Was looking to organize a varied topical collection of worldwide and US stamps and hoped the forum might be able to offer some advice and which program to get. Collection is rather eclectic, and includes several topics, a few albums of US stamps that I inherited, and about 85 nations.
Any help or suggestions will be most appreciated. If it makes any difference in the advice, I use and am quite familiar with MS Access and Excel. Thanks for any advice.
To me, simpler is best. I used Excel and created an inventory of sorts for all of my collections. Pain to get the 1st one done. Once I had everything tweaked the way I wanted it, I used it as a template to create other inventory sheets. You can put your column headings however you want. For mine, I stuck with basics. Scott Number, Year Issued, Description, Perf, Condition, Notes. For Perf and Condition, I created list boxes so all you have to do is select from the list box drop down. For the Scott numbers, I populated that by doing the pull down and it will auto number. Once you have all the numbers in, you'd need to edit to fit that particular country. Some numbers get deleted, add in the sub numbers like 1819a or whatever. For a particular country, I have different tabs setup. Regular and Commem, Semi Postal, Air, Officials, etc and so forth. You can setup as you like. Trick is to get that template created, then it's just a matter of copying it to create the sheets that you need.
I might add that it is very labor intensive create not to mention filling in all the information. One column that I neglected to mention is the "Have" column. That's a drop down list that has Yes No. That way you can sort by Have or Don't Have. I also put in a "Last Updated" cell that will auto date the last time you worked on it.
I use a simple Excel spreadsheet for my want/need lists. Easy enough to put one country per tab, years across the top as column headers, and catalog numbers down underneath each year. I highlight each cell in yellow when bought/ordered, green when arrived, then delete when mounted/placed.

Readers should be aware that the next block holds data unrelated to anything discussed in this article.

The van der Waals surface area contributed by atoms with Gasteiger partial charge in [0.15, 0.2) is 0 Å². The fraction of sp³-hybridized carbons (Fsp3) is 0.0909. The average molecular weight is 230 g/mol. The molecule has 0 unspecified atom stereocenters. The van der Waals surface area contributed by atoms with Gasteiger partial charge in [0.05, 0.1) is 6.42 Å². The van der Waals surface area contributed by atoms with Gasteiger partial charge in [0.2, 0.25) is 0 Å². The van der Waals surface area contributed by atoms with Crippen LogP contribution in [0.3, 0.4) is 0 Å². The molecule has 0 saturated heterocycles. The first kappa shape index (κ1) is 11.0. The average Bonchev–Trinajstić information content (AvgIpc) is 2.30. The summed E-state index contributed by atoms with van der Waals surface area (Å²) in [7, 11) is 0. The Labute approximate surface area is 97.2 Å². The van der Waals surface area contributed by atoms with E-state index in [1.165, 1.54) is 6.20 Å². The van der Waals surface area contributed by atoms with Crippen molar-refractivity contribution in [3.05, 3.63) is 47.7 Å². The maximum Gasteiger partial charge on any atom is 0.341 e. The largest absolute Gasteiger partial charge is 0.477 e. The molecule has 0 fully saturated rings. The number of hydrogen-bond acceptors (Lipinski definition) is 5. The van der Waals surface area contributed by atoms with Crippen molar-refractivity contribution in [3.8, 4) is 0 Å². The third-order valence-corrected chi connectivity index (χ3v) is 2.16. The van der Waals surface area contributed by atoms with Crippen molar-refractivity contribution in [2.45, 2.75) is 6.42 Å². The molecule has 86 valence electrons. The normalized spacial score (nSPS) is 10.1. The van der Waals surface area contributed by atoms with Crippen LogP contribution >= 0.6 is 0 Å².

I don't keep track of what I have, that's what the catalog (Michel, Sakura, etc) is for.
Enjoy having fun with stamps! That is the name of this game. Wonderful you are carrying on your father's collection. You are the next steward of a family treasure you can pass on to future generations. Its value as a family heirloom wil always surpass it monetary value.
Collecting for the enjoyment of collecting, whatever that might be, is the name of the game. Don't hesitate to ask questions especially if you need basic information and especially more advanced sources of information for any possible topic. You should be able to find folks on this board a little further along on their collecting journey glad to share experiences.
My personal bias is a used stamp loses the story of its journey in the postal service when it is removed from the cover it transported to its destination. Collecting postal history adds a whole new aspect to your journey in our hobby.
Wishing you many enjoyable future days in our hobby. Russ
Pockets, welcome to the forum! I also use Excel for keeping an inventory, and at one time I used the same tab as a "have" list and a "want" list. This works great if you are collecting by sets vs. singles.
In more recent times, I've been managing my want list as a separate tab. This is mainly because I'm low on sets I need so I've had to try and build difficult sets a stamp at a time. A want list for this approach is much easier if it's separate.
If you're interested in seeing examples from my excel sheet, just ask!
Like others I use an excel sheet that tracks the basics - status (have/need/replace), year issued, Scott #, Denomination, Description, and perforations in the case of Canada shown below. This was my first basic effort, and as mentioned above I use list boxes for easy selection and sorting what I still need.